By Fergal Smith
TORONTO (Reuters) - Canada's main stock index rose for a third day on Thursday, as optimism that the Omicron variant of the coronavirus was less severe than feared bolstered commodity prices and data showed that the domestic economy likely grew in November.
The Toronto Stock Exchange's S&P/TSX composite index ended up 148.88 points, or 0.7%, at 21,218.93, adding to gains on Tuesday and Wednesday and its highest closing level since Nov. 25.
Wall Street's main indexes also rose after more encouraging developments about the impact of the Omicron variant.
"People are starting to realize the Omicron variant is not as bad as some of the other waves we've had," said Gregory Taylor, portfolio manager at Purpose Investments.
"So we're starting to see recovery in the commodities and investor sentiment, which really has been hurt earlier in the month."
The risk of needing to stay in hospital for patients with the Omicron variant is 40% to 45% lower than for patients with the Delta variant, according to research by London's Imperial College published on Wednesday.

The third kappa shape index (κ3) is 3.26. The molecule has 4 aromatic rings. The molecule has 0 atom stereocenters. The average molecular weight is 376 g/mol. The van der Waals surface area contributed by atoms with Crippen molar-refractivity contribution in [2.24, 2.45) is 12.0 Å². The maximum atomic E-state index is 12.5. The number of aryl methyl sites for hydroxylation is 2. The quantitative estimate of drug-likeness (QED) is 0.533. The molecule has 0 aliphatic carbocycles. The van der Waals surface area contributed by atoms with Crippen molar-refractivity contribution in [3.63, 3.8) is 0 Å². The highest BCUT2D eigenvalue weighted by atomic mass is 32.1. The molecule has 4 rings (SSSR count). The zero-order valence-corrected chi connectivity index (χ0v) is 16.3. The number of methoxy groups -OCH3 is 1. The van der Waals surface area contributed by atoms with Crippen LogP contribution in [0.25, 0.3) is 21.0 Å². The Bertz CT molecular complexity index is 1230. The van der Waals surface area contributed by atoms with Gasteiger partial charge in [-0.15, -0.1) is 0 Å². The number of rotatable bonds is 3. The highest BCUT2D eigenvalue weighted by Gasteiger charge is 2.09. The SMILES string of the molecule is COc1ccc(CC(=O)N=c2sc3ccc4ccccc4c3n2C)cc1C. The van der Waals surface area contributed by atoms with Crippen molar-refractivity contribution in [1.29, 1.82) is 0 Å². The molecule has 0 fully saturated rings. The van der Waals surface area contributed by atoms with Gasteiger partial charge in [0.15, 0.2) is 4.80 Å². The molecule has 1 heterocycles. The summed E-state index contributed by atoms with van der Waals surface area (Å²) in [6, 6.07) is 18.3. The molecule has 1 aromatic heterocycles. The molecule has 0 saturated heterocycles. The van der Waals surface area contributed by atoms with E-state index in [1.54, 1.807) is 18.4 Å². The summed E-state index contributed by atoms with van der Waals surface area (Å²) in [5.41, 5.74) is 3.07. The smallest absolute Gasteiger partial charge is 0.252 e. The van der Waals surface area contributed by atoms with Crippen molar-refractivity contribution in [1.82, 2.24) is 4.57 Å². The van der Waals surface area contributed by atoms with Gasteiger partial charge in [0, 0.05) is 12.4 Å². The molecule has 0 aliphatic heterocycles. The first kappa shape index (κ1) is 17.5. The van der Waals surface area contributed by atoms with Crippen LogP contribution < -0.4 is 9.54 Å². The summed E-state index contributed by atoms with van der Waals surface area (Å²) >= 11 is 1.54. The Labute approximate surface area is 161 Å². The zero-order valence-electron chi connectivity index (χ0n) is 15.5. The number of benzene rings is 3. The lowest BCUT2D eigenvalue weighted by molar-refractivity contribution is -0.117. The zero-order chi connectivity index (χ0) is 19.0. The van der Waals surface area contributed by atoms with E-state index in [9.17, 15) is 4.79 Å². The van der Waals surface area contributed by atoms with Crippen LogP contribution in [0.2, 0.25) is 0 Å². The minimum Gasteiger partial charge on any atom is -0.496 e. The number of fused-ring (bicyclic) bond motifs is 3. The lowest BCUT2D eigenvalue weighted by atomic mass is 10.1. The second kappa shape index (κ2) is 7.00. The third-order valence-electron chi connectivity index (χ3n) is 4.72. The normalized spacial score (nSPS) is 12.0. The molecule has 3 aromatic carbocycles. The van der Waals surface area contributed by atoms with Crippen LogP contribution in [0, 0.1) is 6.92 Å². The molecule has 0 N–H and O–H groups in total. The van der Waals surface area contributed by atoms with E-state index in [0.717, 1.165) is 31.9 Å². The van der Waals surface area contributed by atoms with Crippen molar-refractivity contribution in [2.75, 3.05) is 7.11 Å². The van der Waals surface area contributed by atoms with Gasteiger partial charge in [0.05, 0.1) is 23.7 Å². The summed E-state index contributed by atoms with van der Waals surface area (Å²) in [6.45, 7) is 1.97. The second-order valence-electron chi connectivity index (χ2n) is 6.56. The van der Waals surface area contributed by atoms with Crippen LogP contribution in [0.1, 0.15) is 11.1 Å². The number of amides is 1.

Also welcome was a preliminary estimate showing that the Canadian economy grew 0.3% in November, its sixth consecutive month of expansion.
"Canada's economy was doing rather well at least in the pre-Omicron world," Derek Holt, head of capital markets economics at Scotiabank, said in a note.
The heavily-weighted financial services sector advanced 0.8%, helped by a 13.4% jump in the shares of ECN Capital Corp. Technology was up 1.5%.
U.S. crude oil futures settled 1.4% higher at $73.79 a barrel, helping energy shares hang on to much of this week's rally.
The materials group, which includes precious and base metals miners and fertilizer companies, added 0.5%.
(Reporting by Fergal Smith; Additional reporting by Amal S in Bengaluru; Editing by Alistair Bell)